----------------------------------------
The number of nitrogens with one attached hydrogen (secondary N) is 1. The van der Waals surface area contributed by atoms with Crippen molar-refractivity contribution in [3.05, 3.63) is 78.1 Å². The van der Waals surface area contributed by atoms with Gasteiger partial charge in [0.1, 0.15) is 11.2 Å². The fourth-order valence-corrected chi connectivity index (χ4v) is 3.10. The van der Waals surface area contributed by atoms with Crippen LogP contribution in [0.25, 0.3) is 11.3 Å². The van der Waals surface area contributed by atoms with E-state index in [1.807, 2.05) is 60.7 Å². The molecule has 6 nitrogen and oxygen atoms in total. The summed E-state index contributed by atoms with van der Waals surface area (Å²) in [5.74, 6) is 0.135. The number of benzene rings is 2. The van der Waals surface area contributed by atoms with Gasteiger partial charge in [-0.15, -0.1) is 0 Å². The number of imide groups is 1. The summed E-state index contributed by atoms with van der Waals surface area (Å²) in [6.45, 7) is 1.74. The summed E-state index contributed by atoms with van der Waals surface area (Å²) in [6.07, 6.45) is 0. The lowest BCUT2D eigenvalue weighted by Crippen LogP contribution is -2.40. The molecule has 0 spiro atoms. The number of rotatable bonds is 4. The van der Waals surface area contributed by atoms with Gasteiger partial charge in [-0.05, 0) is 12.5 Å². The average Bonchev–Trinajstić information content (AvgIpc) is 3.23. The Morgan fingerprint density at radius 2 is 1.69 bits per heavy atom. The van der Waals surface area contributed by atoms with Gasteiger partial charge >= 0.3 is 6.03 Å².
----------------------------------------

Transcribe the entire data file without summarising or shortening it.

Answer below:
The number of nitrogens with one attached hydrogen (secondary N) is 1. The van der Waals surface area contributed by atoms with Crippen molar-refractivity contribution in [3.05, 3.63) is 78.1 Å². The van der Waals surface area contributed by atoms with Gasteiger partial charge in [0.1, 0.15) is 11.2 Å². The fourth-order valence-corrected chi connectivity index (χ4v) is 3.10. The van der Waals surface area contributed by atoms with Crippen LogP contribution in [0.25, 0.3) is 11.3 Å². The van der Waals surface area contributed by atoms with E-state index in [1.807, 2.05) is 60.7 Å². The molecule has 6 nitrogen and oxygen atoms in total. The summed E-state index contributed by atoms with van der Waals surface area (Å²) in [5.74, 6) is 0.135. The number of benzene rings is 2. The van der Waals surface area contributed by atoms with Gasteiger partial charge in [-0.15, -0.1) is 0 Å². The number of imide groups is 1. The summed E-state index contributed by atoms with van der Waals surface area (Å²) in [6.45, 7) is 1.74. The summed E-state index contributed by atoms with van der Waals surface area (Å²) in [6.07, 6.45) is 0. The lowest BCUT2D eigenvalue weighted by Crippen LogP contribution is -2.40. The molecule has 0 spiro atoms. The number of rotatable bonds is 4. The van der Waals surface area contributed by atoms with Gasteiger partial charge in [-0.05, 0) is 12.5 Å². The average Bonchev–Trinajstić information content (AvgIpc) is 3.23. The Morgan fingerprint density at radius 2 is 1.69 bits per heavy atom. The van der Waals surface area contributed by atoms with Gasteiger partial charge >= 0.3 is 6.03 Å².